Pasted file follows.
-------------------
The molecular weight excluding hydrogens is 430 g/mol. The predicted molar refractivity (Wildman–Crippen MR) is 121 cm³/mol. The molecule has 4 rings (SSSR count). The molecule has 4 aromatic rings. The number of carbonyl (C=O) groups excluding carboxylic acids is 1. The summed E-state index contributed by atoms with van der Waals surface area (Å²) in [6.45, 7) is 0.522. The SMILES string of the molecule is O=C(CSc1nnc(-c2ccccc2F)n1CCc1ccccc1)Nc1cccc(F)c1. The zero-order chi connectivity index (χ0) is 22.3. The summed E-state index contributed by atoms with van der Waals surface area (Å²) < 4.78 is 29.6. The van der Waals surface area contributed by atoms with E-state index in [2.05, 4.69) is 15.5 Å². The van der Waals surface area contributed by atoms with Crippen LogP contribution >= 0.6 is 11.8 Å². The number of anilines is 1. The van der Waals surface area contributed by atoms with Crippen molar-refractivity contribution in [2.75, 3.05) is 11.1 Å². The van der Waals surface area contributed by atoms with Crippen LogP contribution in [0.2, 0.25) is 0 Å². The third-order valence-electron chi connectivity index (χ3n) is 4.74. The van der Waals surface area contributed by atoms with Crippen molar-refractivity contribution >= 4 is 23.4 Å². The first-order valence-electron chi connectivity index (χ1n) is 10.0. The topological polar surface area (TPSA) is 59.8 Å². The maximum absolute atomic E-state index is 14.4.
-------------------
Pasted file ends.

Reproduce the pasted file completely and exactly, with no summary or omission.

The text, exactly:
The molecular weight excluding hydrogens is 430 g/mol. The predicted molar refractivity (Wildman–Crippen MR) is 121 cm³/mol. The molecule has 4 rings (SSSR count). The molecule has 4 aromatic rings. The number of carbonyl (C=O) groups excluding carboxylic acids is 1. The summed E-state index contributed by atoms with van der Waals surface area (Å²) in [6.45, 7) is 0.522. The SMILES string of the molecule is O=C(CSc1nnc(-c2ccccc2F)n1CCc1ccccc1)Nc1cccc(F)c1. The zero-order chi connectivity index (χ0) is 22.3. The summed E-state index contributed by atoms with van der Waals surface area (Å²) < 4.78 is 29.6. The van der Waals surface area contributed by atoms with E-state index in [2.05, 4.69) is 15.5 Å². The van der Waals surface area contributed by atoms with Crippen LogP contribution >= 0.6 is 11.8 Å². The number of anilines is 1. The van der Waals surface area contributed by atoms with Crippen molar-refractivity contribution in [2.75, 3.05) is 11.1 Å². The van der Waals surface area contributed by atoms with Crippen LogP contribution in [0.2, 0.25) is 0 Å². The third-order valence-electron chi connectivity index (χ3n) is 4.74. The van der Waals surface area contributed by atoms with Crippen molar-refractivity contribution >= 4 is 23.4 Å². The first-order valence-electron chi connectivity index (χ1n) is 10.0. The topological polar surface area (TPSA) is 59.8 Å². The maximum absolute atomic E-state index is 14.4.